In Fairfax County, 4-H members with their own cows, pigs or sheep are a dying breed.
At the county's recent 4-H fair at Frying Pan Park near Herndon, the livestock divisions had so few local entries that 4-H members from Fauquier and Prince William counties were invited to bring their animals to fill out the classes. As it was, many classes had just two or three entries, and some had only one.
"It's hard to keep livestock in Fairfax County," said Rachel Crouch, 18, president of the Fairfax County 4-H livestock club. "There's so much building going on and not much farming here now. You have to buy all your feed from the store" as opposed to growing it.
In the 1940s and '50s, when Fairfax was mostly rural, the county's 4-H club, a national education organization for children ages 6 to 19, had dairy, pig and sheep clubs. Today only the livestock club remains, and it has fewer than 10 members.
"It really has changed over the years," said Clara Leigh, 45, a lifelong Fairfax resident and former 4-H member. "I can remember classes where I thought it would be good to play sick. Some divisions had over 100 entries. The whole place was dairies back then."
Leigh's three children, Benjamin, 17; Jeremy, 11, and Emily, 7, are all 4-H members. As part of their projects, the youngest two often accompany Leigh to her mother's 100-acre dairy farm in Herndon. While Leigh milks the 37 milkers in her mother's herd of 46 Holstein cows, the children tend to several calves, feeding, cleaning and handling them. For Jeremy, going to his grandmother's farm makes him unique in his class at school.
"Some of them don't even get the chance to go out in the country and learn," he said of his classmates. "I've learned a lot about dairying from 4-H."
Benjamin and Emily had the only entries in several of the fair's classes for dairy calves. Although it was Emily's first show, her calf beat the one shown by her more experienced brother for the championship.
"It's a shame children in a metropolitan area don't have more opportunities like this," Leigh said as she watched several young children at the fair nervously approach and then pet the docile calves in their stalls.
The county agricultural extension office, which oversees the 4-H program, has tried to encourage children to show livestock, but on a different scale.
"The county's become so urban, we're deemphasizing sheep and cattle and putting more emphasis on smaller animals like chickens and rabbits," said extension agent Ann Gurney. "Times change and the nature of the county changes. You can't help that; you just have to work with it as best as possible."
But even trying to emphasize small animals has not proven a great success. Not many people think of chickens as pets, and county zoning laws require a homeowner "It's hard to keep livestock in Fairfax County."
-- Rachel Crouch
to have at least two acres even to keep chickens. This, combined with the amount of work and dedication it takes to stick with a 4-H project, has caused entries at the fair to decline in recent years.
"This year we did have some new people join our club and there's a new family that's showing interest, so I don't think we're dead yet," said Katherine Copeland, 17, of Clifton. "But we won't be as big as we once were again. You won't see any more 100-bird shows."
Even the horse program, which has long been one of the county's strongest 4-H activities, appears to be having some difficulties.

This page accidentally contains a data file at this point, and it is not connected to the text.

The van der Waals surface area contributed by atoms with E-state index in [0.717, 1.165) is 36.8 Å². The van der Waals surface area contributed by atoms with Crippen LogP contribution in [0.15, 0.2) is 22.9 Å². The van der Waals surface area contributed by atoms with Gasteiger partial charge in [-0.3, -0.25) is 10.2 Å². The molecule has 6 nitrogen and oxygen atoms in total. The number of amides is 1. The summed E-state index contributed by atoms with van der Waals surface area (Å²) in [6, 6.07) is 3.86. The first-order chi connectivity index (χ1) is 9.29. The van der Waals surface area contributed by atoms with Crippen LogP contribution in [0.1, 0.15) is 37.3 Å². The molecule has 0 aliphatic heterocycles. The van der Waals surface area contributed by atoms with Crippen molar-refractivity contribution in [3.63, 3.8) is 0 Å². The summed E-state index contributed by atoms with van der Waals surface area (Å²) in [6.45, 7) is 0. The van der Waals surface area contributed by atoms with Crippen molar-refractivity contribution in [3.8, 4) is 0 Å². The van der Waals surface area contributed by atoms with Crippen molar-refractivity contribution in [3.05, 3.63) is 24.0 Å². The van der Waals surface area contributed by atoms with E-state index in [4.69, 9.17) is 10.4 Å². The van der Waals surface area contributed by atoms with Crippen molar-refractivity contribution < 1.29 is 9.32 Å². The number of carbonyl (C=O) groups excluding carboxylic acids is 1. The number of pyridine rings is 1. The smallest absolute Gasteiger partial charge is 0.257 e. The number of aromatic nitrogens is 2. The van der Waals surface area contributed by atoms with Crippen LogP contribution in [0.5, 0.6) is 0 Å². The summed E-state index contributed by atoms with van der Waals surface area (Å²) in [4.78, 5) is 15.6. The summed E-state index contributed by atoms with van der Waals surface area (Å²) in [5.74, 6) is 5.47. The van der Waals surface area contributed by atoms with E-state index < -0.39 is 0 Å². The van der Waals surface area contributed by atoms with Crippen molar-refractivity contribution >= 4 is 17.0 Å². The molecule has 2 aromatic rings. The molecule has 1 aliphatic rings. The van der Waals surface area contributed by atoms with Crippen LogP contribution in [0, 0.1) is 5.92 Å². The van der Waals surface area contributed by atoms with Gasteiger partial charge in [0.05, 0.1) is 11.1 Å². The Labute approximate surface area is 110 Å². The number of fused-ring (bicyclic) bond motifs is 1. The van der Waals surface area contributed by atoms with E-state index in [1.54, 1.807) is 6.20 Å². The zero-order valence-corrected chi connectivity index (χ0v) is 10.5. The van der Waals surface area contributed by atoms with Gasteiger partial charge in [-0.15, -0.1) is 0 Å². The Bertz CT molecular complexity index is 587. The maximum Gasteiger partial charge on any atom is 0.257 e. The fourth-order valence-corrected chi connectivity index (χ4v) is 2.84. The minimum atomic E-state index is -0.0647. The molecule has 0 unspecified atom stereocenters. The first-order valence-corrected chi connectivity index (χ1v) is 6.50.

"When my daughter was in 4-H we used to have to fight for stalls at the fair, there were so many parents backing their kids in the program," said Babs Cullen, the fair's horse show secretary. "Now you find there are a lot less parents willing to work with the kids. Plus, with the development around here, a lot of people have sold their horses or moved out of the area."
But new horse clubs spring up frequently, Cullen said. She estimated there are at least eight clubs in the county with a total of 80 to 100 members. Many of these were at the fair competing in a two-day horse show.
Just getting youngsters in Fairfax to join 4-H has become difficult. Recently, Grace Byrd, the adult leader of the livestock club, passed out 150 fliers on the variety of 4-H programs to residents of the subdivision across the street from her farm in Vienna. She also offered children who had no animals of their own a chance to come to her farm and take care of a sheep or a pig for a 4-H project.
"I didn't get one response," she said.
In a metropolitan area like Fairfax, such activities as soccer and other sports compete with 4-H for children's spare time, Byrd said.
"I don't think it's so much the kids, but the parents that are to blame," Byrd said. "It's a lot of hard work having a child in 4-H. I think the parents around here want to see their kids in Little League stuff."
Part of the problem seems to be that many people think of 4-H primarily as a rural organization, Gurney said. "They assume that it doesn't exist in Fairfax," she said. 4-H also offers programs in photography, arts and crafts, woodworking and electronics, which can all be done at home, she said.
Although 4-H frequently provides information and educational programs to county schools, "we probably need to do a better job of publicizing it," Gurney said.
The county has about 35 4-H clubs -- 4-H stands for head, hand, heart and health -- with 600 to 700 members, she said. For many who have taken the time and the effort to join and stick with the program, the rewards have been worthwhile.
"I like it a lot; I'm glad I joined. I've met a lot of people and learned a lot," said Michelle Sack, 15, whose gymnastic routine recently won her first place in the state 4-H talent show. "My 4-H friends are my best friends."